People are stocking up but staying at home more, and the coronavirus is gearing up to be bad for business.
Reports about the consumerist boom brought on by the novel coronavirus are everywhere. Yes, people are stocking up on things like hand sanitizers, face masks, and household disinfectants, in addition to washing their hands more often (which could lead them to buy more soap), but Covid-19 — which has infected more than 100,000 people worldwide and poses a threat to human lives, especially in cities where outbreaks are rampant — could, despite appearances, be really bad for business.
Empty store shelves and TikToks of frantic stockpiling aside, most businesses and brands are primed to lose revenue. On top of that, this will undoubtedly affect workers, especially those in the service industry who are less likely to have paid time off if they’re sick.
As Vox’s Matthew Yglesias wrote of the stock market’s recent meltdown, “Markets [were] down because events abroad imply bad business conditions are coming in the near future.” Covid-19 doesn’t have to get significantly worse in the US to impede the economy (although health officials say it’s likely that more cases will emerge). If people start going out less or if the government encourages “social distancing” to reduce the likelihood of an outbreak, that’s going to hurt companies across many sectors — from mom-and-pop restaurants and film distributors to major airlines and the alcohol industry. (Corona beer might have a marketing dilemma on its hands, but the spirits business is more worried about how coronavirus will stall imports and alcohol production.)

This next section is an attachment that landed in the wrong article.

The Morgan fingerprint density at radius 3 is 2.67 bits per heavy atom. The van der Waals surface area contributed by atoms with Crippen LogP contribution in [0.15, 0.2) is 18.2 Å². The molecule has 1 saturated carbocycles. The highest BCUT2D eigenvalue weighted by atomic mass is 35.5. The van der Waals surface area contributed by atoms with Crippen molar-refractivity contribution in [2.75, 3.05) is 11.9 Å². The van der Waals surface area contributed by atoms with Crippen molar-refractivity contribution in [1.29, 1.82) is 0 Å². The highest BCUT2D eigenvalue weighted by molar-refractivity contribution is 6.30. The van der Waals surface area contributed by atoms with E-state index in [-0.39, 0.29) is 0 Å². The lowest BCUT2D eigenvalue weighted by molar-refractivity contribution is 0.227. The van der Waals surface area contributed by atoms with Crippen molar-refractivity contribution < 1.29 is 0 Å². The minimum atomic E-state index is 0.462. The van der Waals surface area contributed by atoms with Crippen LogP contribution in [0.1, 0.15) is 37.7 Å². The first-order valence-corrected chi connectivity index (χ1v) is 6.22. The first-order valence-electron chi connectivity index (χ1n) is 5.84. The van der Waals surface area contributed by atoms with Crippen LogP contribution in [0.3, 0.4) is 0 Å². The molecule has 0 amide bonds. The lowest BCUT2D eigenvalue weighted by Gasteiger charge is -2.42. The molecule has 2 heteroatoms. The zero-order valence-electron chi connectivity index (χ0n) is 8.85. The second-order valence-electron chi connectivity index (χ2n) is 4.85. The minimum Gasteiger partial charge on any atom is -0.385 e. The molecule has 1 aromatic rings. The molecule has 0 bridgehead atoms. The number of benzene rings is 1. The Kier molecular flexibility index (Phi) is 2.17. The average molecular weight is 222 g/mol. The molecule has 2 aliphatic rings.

Then there’s the issue of the global supply chain. Financial analysts have predicted a “ripple effect” from supply chain disruption, which would slow down the production of familiar American goods, from Diet Coke to iPhones to Baby Yoda toys. The scope of a supply chain disruption has yet to be determined because, as Elisabeth Braw pointed out in Foreign Policy, “no CEO actually knows his or her companies’ complete supply chain,” adding that “the suppliers have suppliers of their own, who may, in turn, even have a third layer of suppliers.” To put it simply, if a business relies on a coronavirus-impacted country for production or has a significant overseas customer base, the outbreak could have a substantial negative impact on its sales and manufacturing.
more recommended stories
Two Canadian tourists dead after shooting inside Xcaret theme park in the Riviera Maya
A man shot three guests of.
The tourism sector is a key engine of economic recovery for Yucatan
Through these projects and actions in.
Mexico’s Pemex takes ownership of Deer Park refinery
Mexican state-owned oil company Pemex took.
Tourist dies after falling from a sixth floor in a residential complex in Cancun
Tragedy in an exclusive residential area.
European Union condemns murders of journalists in Mexico
The delegation of the European Union in.
What are the penalties for spreading intimate photographic material online in Yucatan?
So far, the Prosecutor’s Office has.
Ever heard of “Dry January”?
Nearly two years into a pandemic,.
Imminent ecocide on Holbox Island… What are the authorities doing about it?
The revelation of the expert opinion.
Red grouper at risk due to overexploitation on the Yucatecan coasts
The lack of adequate inspection and.
76% of Mérida businesses register cases of COVID-19 among employees
CCE Yucatan President Fernando Ponce Díaz.